Do I regret my purchase? No. I will admit I’m a bit envious of the high ISO shots from the 5DM2 and D700. If I decide to do some pro gigs maybe I will buy one of these two cameras and give the K20D to my wife. But for now, I’m happy with the camera and the money I saved and Pentax and third parties can fill my lens needs.

    If you are interested in night photos, check out this post from Yvon Bourque’s blog on his night time photo essay in Vegas.

    Also, Pentax just announced price drops and extended the offer for the two year warranty extension. This can only mean one thing: new camera announcement for PMA so you may want to hold on a little longer.

    Let us know which one you finally decide on.

  12. Dave says

    I keep reading lots of comments suggesting that the K20D is on a par with the D300. Don’t kid yourselves … you get what you pay for. Sure the K20D takes superb photos, has lots of great features, and pentax glass is 2nd to none. But all DSLR take great photos and many offer great features. But only the D300 offers the feature set o the D300. If you don’t need or want that particular feature set, then buy the feature set you’re looking for, but don’t delude yourself into believing that Pentax, Nikon, Canon, Sony or any other manufacturer is giving away anything. Also, some people like to suggest going full frame 35mm… why stop there! Why not the pentax 6×7, or a haselblad or a 4×5 , then you’re sure to get extremely detailed photos. We choose a platform that pleases us, there are choices within each platform. Its like going to buy a sports car & the salesman suggests you get a twin engine airplane. For the money the D300 is a wonderful tool, for it’s intended audience. And you always “Get What You Pay For”

  13. Grant Watt says

    I bought a Nikon D300 back in January with the 18 – 200 mm zoom. One of the reasons I bought this rather than the D700 was price but also I like the extended zoom potential on the APS-C format.

    I was looking at the Pentax K20D. Lovely camera. The trouble is that the D300 is built so well. It reeks of quality and feels great in the hand with all the controls close to hand.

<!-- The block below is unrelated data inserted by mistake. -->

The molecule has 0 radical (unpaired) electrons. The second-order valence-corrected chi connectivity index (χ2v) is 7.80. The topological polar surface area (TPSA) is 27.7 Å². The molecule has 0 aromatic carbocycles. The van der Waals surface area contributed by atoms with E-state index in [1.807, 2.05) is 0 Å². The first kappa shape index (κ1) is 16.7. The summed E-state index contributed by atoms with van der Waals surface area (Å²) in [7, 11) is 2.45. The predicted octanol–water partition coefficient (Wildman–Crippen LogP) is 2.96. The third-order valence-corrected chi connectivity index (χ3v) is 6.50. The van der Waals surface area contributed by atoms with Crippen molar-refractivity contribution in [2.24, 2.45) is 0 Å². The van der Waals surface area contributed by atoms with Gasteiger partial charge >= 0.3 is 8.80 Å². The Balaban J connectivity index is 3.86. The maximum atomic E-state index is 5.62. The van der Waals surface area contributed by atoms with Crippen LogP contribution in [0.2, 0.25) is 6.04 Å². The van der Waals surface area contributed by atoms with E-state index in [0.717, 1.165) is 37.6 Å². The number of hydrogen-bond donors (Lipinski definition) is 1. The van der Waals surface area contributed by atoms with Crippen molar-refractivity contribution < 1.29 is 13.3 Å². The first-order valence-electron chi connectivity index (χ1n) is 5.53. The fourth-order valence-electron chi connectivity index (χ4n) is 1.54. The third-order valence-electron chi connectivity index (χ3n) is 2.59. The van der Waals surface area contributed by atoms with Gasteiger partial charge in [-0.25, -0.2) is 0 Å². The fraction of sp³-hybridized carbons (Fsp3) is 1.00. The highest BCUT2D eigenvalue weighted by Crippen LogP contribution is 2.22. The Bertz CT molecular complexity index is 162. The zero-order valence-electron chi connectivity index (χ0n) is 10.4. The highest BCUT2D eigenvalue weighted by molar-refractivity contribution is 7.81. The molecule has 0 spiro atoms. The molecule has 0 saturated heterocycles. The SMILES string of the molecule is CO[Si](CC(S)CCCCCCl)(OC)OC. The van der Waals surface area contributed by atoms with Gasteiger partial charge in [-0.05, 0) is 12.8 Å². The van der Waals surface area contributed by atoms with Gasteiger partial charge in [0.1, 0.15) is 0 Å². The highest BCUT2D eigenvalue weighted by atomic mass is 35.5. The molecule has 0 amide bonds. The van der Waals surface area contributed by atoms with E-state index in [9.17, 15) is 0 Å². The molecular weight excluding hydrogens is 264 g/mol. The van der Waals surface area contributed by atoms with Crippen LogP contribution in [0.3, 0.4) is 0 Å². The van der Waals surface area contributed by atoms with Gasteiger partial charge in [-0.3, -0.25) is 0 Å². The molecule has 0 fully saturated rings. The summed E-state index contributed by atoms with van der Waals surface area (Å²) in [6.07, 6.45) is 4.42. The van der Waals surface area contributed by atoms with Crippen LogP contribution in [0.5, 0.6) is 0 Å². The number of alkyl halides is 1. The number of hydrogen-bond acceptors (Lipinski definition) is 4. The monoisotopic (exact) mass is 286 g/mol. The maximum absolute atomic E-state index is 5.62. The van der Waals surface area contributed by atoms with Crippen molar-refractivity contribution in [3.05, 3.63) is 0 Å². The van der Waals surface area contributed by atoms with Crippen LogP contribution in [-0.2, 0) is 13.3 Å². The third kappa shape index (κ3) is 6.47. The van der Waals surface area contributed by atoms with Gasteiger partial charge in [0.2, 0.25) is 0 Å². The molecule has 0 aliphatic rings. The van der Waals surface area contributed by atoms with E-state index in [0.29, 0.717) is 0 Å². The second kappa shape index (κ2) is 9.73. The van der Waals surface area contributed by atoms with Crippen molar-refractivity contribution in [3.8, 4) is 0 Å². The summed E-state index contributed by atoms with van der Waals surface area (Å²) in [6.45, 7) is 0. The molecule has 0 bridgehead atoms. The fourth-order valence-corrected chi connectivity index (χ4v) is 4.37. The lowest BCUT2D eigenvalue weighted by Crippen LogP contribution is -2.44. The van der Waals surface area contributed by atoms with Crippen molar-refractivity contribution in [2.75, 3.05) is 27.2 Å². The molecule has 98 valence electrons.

I love it. Some of what you pay for is not necessarily strictly logical. The D300 looks and feels better quality than a K20D or a Canon 50D or a Nikon D90.

    The other area is auto focus and the Nikon D300 is way ahead of a K20D, miles ahead. It also has a higher continuous frame rate.

    I looked interestingly at the Pentax 5D too but why they make a camera with no in built flash is beyond me, so inconvenient.

    The other reason for buying Nikon is the flash equipment is thought to be the best and I’m getting a Nikon SB900 shortly so I can tell you soon.

  14. Dr. Samuel Evenstein says

    I have been in photography for over 45 years. I have used Canon, Nikon, Pentax. I used a Nikon D50 , which by the way is on hell of a good camera. I tried the Pentax K20D. Felt great in my hands, greats ergonomics, weather seals , etc..The problem is that the sensor on the Pentax is made by Samsung. NOT THAT I PUTTING DOWN, Samsung, Its just when it comes to sensors, they have a lot yet to learn. Noise from the K20D was unacceptable. Anything over ISO 400 produced way too much for liking. The Nikon D50 produced more pleasing results.! Even though the D50 was only a 6 meg compared to the Pentax 15 meg. I think Nikon is on the right track. They are not in the Megapixel RACE, as other manufacturers are. They try to balance quality with at the same time controlling the noise from the sensor. The Nikon D90, the Nikon D300 all will give you great quality. I thought that the Pentax K20D with 15 meg sensor, reasonable price, built in vibration reduction, weather sealing, etc, etc would be THE CAMERA, however after using it for two weeks, I returned it for the D300 and never looked back. The only other choise is like the others mentioned, D700 or the Canon 5D.